codemouse92 profile image
Jason C. McDonald • Edited

I have spent nearly my entire career mentoring and training junior developers, so I happen to know first hand how things like this article are taken by many of them.

labib profile image

Whats a serverless function?

codemouse92 profile image
Jason C. McDonald • Edited
xzirezhs profile image
Xzirez • Edited

The main issue i have as a new developer is that the tools we use for creating applications are ever changing and the demands to know these tools ever increasing. When i first started applying i only knew React and some java from school. I got to interviews and was asked about all these terms i had no clue about. I would usually say "i can learn them quick", but more often then not the employer wants someone who has demonstrated ability to deliver in the way they want to deliver.

This is where the issue lies. There is no job focusing on knowing how to code, but rather how to develop a product. The tools the employer ask for does not take me long to learn, but they are not willing to invest into the learning curve. It creates developer with sole purpose of meeting the status quo of modern development. There is no focus on quality, but rather if you check all the boxes needed.

codemouse92 profile image
Jason C. McDonald • Edited

P.S. That situation doesn't improve with seniority. HR folks and recruiters are infamously blind in this regard. There's a reason there are jokes about "Carpenter wanted, must have 5+ years experience with Black & Decker TZR-765 Circular Saw".

Focus on the underlying skills and, yes, on delivering software. The artificial talent shortage in the industry harms us all, but if you have the platform-agnostic skills and track record for delivering software in your chosen sector, you'll be a good candidate for the job openings that existing humans actually qualify for.

In other words, nevermind the thousands of closed doors that wouldn't even consider Torvalds, van Rossum, Knuth, or Stroustrup to be qualified; focus on the dozens that have reasonable expectations. There are new such opportunities all the time. You'll find something eventually if you keep at it.

graystrider profile image

Thank you

rebaiahmed profile image
Ahmed Rebai
  • Practice sport
  • Read books about clean code
  • Participate in Hackathons
  • Answer questions in StackOverflow
  • Be careful of your comfort zone
  • Participate in Forums
  • Be a Member of Technologies communities
simonholdorf profile image
Simon Holdorf

Great points, thank you!

burhanrashid52 profile image
Burhanuddin Rashid
  1. Have patience. Rome was not build in day.
  2. Compare only with yourself. And don't compare your start with someone else middle. Everyone have different journey.
  3. Be consistent and have discipline to whatever you do.
dastasoft profile image

Great post! I would add one important thing, enjoy the process, a lot of ppl centers in the goal and programming is a never ending learning travel so it will be better if you learn to enjoy the process even if in some moments you suck in a new programming language or technology or some stack seems imposible for you :)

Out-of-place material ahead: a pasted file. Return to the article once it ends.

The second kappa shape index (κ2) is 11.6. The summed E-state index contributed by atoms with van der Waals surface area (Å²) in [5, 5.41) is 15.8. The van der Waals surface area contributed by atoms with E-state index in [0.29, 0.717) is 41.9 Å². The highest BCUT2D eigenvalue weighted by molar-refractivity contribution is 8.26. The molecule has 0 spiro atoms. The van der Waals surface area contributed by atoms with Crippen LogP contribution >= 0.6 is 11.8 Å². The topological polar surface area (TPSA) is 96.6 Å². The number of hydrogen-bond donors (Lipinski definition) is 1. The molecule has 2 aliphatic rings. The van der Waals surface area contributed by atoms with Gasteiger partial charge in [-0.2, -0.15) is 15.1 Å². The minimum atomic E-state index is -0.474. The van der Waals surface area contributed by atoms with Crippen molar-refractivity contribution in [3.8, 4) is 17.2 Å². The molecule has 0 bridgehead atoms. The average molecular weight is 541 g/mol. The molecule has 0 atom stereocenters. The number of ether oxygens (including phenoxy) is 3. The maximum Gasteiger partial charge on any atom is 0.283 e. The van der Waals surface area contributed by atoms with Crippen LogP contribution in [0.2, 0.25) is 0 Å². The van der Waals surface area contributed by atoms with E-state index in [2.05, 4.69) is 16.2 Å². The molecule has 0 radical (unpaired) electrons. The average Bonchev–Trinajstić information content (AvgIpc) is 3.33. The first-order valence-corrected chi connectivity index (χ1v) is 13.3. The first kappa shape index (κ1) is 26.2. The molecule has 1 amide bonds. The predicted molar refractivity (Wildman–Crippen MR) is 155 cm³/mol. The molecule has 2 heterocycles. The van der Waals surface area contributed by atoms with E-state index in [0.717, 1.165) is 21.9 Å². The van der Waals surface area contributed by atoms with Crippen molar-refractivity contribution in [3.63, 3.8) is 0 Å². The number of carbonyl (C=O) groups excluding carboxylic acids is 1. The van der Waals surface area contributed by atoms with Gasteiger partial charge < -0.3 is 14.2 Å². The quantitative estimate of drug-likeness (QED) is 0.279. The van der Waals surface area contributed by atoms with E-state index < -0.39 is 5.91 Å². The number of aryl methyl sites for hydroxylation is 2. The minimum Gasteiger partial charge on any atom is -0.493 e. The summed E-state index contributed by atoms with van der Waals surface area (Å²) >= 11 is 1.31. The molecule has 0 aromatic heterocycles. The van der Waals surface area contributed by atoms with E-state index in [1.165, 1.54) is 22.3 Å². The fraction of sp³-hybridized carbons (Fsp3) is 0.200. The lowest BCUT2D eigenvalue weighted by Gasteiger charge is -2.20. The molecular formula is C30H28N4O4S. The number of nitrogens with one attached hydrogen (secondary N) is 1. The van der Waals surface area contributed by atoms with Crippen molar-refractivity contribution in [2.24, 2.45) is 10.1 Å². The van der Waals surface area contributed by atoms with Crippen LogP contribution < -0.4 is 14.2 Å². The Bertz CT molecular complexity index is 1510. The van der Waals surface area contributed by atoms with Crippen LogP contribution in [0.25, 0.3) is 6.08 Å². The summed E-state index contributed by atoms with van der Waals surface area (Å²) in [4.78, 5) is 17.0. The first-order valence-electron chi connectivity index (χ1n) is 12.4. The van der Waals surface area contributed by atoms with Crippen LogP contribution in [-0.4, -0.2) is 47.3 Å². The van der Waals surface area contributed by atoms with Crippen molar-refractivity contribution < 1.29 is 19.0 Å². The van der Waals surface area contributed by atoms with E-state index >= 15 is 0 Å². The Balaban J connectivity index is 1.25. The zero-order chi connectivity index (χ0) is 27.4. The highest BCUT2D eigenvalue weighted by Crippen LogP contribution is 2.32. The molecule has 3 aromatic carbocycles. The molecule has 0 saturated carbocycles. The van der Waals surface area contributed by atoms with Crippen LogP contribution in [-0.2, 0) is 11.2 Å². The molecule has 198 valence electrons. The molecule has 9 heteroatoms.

simonholdorf profile image
Simon Holdorf

That's a good point, I agree with you :)

krishan111 profile image

Sir can you make a blog on how website like orders there posts (the order in which blogs are listed) on home page.
It will be greatly appreciated by me.
Thanks Sir

simonholdorf profile image
Simon Holdorf

Hey, you mean how they sort the posts? They have an algorithm for that and you could look it up on their GitHub repo. Maybe

nickytonline image
rhymes image
can help you a bit understanding it.
krishan111 profile image

Thanks Sir

vovs03 profile image
Vladimir Pavlychev

You can start from Wordpress

holistic_developer profile image
Holistic Developer

Great article that made me deal with my Google rejection in a more enjoyable way. I created a video about this post that can be found here

Looking forward to more posts from you.

brisa_163 profile image

Great list!
Take it or leave it: One size does not fit all.

I’d like to add 1 more: Don’t be a jerk (obvs not directed to you)

simonholdorf profile image
Simon Holdorf

Thanks, no offense taken :)

elizbrown1 profile image
Elizabeth Brown

A development process is not an easy and quick one, and like any complex project, it needs thorough planning done beforehand. This article will help you:

vinthefantastic1 profile image
vinthefantastic1 • Edited

Thanks for this post! My next personal project will be a jam stack application. Good stuff! I noticed some people had negative comments but I liked it. Keep the inspiration flowing!

simonholdorf profile image
Simon Holdorf

Glad you like it! Here is some more info for Jamstack projects if you want.

hextrace profile image

Damn, I was expecting only 6 tips, not actually 101!

simonholdorf profile image
Simon Holdorf

Ha, damn, haven't thought of this but it's so obvious :D

michelledev3 profile image

Great post Simon, I am attempting to learn Vue and React, but here's something I wrote about for Angular

codejackdev profile image
Code Jack

great and clear, thanks for sharing!

simonholdorf profile image
Simon Holdorf

Thanks, glad you like it!

kashifshafati profile image
kashif Ali

Nice one!! 🙂

simonholdorf profile image
Simon Holdorf

Thank you! :)

ayabouchiha profile image
Aya Bouchiha

Great post ❤️

simonholdorf profile image
Simon Holdorf


khush31 profile image

Totally agree with you man 😌. Thanks for sharing ☺️ #VScodelover 😂

simonholdorf profile image
Simon Holdorf

Ha, that's cool! Thanks for your comment :)